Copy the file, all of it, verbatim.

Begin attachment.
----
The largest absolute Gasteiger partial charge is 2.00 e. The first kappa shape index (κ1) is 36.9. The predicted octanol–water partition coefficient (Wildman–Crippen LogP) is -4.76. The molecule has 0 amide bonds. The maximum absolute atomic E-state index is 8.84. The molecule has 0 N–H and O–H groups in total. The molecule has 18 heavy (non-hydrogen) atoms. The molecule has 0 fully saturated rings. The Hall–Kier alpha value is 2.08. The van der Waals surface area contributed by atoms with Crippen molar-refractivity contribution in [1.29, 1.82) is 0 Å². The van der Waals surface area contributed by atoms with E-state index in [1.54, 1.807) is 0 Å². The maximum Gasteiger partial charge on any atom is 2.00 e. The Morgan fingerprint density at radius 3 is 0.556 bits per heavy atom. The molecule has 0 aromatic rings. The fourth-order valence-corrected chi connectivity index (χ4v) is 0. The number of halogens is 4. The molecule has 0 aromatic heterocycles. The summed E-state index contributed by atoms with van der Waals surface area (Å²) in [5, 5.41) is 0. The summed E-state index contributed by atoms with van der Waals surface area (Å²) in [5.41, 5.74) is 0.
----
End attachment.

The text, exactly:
The largest absolute Gasteiger partial charge is 2.00 e. The first kappa shape index (κ1) is 36.9. The predicted octanol–water partition coefficient (Wildman–Crippen LogP) is -4.76. The molecule has 0 amide bonds. The maximum absolute atomic E-state index is 8.84. The molecule has 0 N–H and O–H groups in total. The molecule has 18 heavy (non-hydrogen) atoms. The molecule has 0 fully saturated rings. The Hall–Kier alpha value is 2.08. The van der Waals surface area contributed by atoms with Crippen molar-refractivity contribution in [1.29, 1.82) is 0 Å². The van der Waals surface area contributed by atoms with E-state index in [1.54, 1.807) is 0 Å². The maximum Gasteiger partial charge on any atom is 2.00 e. The Morgan fingerprint density at radius 3 is 0.556 bits per heavy atom. The molecule has 0 aromatic rings. The fourth-order valence-corrected chi connectivity index (χ4v) is 0. The number of halogens is 4. The molecule has 0 aromatic heterocycles. The summed E-state index contributed by atoms with van der Waals surface area (Å²) in [5, 5.41) is 0. The summed E-state index contributed by atoms with van der Waals surface area (Å²) in [5.41, 5.74) is 0.